With U.S.-Cambodian relations suffering, the United States is trying to a new way to spread positive opinions of America: through music.
Yorn Young is a well-known Cambodian musician. Last week, he launched a new album called “Lovin’ USA: Yorn Young Journey Across America.”
Yorn Young told the Reuters news agency that he is set to make more than $10,000 from the United States for a concert later this month in Cambodia’s Kampong Thom province. More concerts could follow. He said he is not worried if people think his song is propaganda.
“When there is tension, countries seek ways to ease it so arts and culture can help,” Young said.
Yorn Young has performed at concerts sponsored by the Cambodian government, as well. He says he has a good relationship with government officials.
The U.S. embassy in Phnom Penh believes Yorn Young’s music could help improve the U.S.-Cambodia relationship. Monica Davis, a cultural affairs officer at the embassy, said, “I think it brings us closer together.”
Relations between the United States and Cambodia have worsened during a crackdown on opponents of Prime Minister Hun Sen. He has led the country for 33 years. Under his rule, Cambodia has become one of China’s closest regional allies.
The United States reduced aid to the country after opposition leader Kem Sokha was arrested last year. Cambodia’s government has accused the United States of supporting opposition plots to win power.
Hun Sen often reminds Cambodians about American bombings of the country that began in the late 1960s and the U.S.-backed coup in 1970. Shortly after, U.S. troops from Vietnam invaded Cambodia. The war spread, leading to the takeover by the genocidal Khmer Rouge in 1975.
Lost to China?
Ou Virak is a Cambodian activist and political observer.
“From America’s perspective, they have lost Cambodia to China.”
Yet, he added, “In terms of soft power, America is still miles ahead of China...but China is catching up and the Trump presidency is adding a huge boost to that."
The songs on Yorn Young’s “Lovin’ USA” album are about the beauty of U.S. cities and states that he recently visited. His visits were paid for by the U.S. government.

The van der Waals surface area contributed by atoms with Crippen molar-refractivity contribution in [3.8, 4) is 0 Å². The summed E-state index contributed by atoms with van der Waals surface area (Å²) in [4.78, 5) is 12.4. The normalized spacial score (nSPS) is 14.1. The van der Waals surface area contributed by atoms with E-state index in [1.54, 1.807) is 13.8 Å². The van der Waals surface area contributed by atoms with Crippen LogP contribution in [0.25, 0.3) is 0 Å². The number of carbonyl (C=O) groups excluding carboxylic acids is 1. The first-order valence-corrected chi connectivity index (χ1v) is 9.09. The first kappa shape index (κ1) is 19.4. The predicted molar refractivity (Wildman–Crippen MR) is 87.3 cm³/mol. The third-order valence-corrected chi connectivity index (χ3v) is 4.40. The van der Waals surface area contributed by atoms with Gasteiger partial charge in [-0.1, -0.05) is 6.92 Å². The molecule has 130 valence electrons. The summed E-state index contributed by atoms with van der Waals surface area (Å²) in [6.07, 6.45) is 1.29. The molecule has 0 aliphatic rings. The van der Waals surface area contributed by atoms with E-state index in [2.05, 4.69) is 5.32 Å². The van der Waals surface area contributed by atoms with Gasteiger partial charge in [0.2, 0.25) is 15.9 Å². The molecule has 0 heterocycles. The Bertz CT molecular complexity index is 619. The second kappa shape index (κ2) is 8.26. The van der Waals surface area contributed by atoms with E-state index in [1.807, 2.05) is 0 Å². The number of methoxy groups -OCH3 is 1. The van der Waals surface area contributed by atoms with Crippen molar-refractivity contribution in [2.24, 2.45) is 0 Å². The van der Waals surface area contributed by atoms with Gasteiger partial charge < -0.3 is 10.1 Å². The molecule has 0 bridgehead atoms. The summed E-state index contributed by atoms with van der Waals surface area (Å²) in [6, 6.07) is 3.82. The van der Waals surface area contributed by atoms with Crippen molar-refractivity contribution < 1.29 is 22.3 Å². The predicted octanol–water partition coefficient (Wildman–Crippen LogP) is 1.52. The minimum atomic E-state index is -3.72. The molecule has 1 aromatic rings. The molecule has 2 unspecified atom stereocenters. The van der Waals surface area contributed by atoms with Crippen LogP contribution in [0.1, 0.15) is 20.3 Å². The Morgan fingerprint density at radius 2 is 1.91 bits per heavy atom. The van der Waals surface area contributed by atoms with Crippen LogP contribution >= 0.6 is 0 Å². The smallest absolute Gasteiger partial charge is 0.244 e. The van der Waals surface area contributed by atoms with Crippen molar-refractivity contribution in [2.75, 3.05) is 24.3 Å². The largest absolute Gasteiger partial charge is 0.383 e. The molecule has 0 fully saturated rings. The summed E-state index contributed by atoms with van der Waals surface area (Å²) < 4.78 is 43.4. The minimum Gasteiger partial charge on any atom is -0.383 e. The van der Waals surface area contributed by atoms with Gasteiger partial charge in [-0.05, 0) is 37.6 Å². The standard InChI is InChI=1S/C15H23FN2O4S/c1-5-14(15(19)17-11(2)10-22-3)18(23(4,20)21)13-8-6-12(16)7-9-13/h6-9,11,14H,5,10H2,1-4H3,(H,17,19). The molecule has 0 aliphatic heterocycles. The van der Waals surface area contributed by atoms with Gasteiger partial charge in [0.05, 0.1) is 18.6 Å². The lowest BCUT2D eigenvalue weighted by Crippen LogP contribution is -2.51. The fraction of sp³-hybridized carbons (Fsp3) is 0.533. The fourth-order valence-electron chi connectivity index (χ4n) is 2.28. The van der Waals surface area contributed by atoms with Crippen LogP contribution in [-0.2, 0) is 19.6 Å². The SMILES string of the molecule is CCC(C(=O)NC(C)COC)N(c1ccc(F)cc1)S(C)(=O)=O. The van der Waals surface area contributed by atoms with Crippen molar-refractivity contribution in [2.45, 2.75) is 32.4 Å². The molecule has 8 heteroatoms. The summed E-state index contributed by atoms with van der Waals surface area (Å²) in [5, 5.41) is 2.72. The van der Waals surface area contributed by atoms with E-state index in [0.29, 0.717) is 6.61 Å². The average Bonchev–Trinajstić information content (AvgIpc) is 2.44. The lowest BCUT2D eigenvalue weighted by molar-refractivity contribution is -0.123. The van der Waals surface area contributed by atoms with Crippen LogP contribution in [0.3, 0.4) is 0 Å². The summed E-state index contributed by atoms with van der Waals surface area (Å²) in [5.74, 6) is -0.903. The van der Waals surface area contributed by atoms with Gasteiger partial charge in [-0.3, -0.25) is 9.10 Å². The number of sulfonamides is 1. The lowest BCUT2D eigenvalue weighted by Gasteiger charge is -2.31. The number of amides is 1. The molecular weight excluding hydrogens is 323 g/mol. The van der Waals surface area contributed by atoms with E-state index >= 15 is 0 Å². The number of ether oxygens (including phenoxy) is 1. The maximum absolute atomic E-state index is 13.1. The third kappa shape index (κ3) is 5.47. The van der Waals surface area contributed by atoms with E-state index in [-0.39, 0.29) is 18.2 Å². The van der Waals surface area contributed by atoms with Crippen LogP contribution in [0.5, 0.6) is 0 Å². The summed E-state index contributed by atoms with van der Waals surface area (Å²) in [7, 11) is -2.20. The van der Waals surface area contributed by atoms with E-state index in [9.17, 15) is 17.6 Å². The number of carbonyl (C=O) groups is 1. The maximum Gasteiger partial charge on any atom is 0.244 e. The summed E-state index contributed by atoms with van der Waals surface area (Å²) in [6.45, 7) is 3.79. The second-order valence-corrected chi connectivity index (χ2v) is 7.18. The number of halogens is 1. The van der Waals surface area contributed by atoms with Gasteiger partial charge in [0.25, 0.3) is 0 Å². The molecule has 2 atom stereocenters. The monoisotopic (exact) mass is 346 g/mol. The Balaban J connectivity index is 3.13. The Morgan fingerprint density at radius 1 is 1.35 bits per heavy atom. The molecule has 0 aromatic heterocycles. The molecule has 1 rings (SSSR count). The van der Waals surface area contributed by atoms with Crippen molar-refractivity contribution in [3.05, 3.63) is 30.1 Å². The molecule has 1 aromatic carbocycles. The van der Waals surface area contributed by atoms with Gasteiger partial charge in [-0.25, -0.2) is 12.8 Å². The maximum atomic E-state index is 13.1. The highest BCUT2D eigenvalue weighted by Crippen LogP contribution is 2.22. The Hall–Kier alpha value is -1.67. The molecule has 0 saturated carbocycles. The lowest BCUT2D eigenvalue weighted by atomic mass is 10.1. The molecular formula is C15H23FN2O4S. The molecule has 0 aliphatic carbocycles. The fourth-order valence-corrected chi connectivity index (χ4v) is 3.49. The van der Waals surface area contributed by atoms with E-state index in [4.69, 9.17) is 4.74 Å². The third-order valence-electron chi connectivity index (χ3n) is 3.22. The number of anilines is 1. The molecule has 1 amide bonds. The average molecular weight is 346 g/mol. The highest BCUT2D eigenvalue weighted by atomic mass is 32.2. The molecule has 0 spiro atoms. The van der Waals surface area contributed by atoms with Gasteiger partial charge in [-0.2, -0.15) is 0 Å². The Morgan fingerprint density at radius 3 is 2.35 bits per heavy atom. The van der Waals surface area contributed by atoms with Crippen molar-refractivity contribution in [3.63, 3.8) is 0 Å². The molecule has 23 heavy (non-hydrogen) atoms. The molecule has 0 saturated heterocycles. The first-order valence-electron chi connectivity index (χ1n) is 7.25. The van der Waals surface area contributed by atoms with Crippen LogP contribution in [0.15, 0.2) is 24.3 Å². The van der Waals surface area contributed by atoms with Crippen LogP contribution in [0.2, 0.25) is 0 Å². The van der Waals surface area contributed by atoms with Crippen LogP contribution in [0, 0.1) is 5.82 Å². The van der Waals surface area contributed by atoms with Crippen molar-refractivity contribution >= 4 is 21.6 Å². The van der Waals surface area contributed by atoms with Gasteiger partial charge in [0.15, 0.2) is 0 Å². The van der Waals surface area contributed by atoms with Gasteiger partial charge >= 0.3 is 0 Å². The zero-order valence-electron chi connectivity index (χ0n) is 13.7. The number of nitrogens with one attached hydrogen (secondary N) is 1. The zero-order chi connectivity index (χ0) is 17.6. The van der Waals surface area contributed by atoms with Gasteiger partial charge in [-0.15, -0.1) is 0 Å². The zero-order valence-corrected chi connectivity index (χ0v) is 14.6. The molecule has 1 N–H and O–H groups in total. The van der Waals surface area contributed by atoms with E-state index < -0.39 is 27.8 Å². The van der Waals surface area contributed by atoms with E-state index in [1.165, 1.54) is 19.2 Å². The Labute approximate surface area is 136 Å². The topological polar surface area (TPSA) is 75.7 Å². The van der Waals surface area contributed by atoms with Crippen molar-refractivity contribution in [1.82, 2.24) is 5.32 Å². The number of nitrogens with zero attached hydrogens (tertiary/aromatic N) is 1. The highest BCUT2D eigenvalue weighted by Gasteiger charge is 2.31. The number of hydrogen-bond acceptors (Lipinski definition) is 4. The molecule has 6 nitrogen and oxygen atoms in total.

One of his new songs is called “Florida, Florida.” In a slow and emotional style, he sings lines like “Cannot believe it’s real. Smiling scenery so appealing.”
Yorn Young says the United States has remained important to Cambodians.
“In Cambodia, people spend U.S. dollars, the internet is American, everything is American,” he said.
Sok Eysan is a spokesman for the ruling Cambodian People’s Party. He said he welcomed the musical efforts as a positive sign. But he also criticized, what he called, the Trump administration’s “support of its puppet, the opposition party.”
The United States has dismissed accusations of American support for a plot by Kem Sokha, who faces treason charges. Kem Sokha says the charges are meant to stop him from taking part in the July election.
The Trump administration said recently it was suspending or reducing several assistance programs that support Cambodia’s military, taxation department and local officials.
In answer, Hun Sen challenged the United States to end all aid to Cambodia and noted his country’s growing help from China.
Cambodia is expected to receive more than $260 million in aid from China in 2018. That is more than seven times as much from the United States.
Most Chinese aid goes to big projects such as building dams, roads and power structures rather than “soft power” efforts.
Reuters reported this story. Ashley Thompson adapted it for Learning English. Hai Do was the editor.
Words in This Story
album - n. a long musical recording on a record, CD, etc., that usually includes a set of songs
coup - n. a sudden attempt by a small group of people to take over the government usually through violence
crackdown - n. a serious attempt to punish people for doing something that is not allowed
boost - n. an increase in amount
puppet - n. a person or an organization that is controlled by another person or organization
challenge - v. to say or show that (something) may not be true, correct, or legal
participate - v. to be involved with others in doing something : to take part in an activity or event with others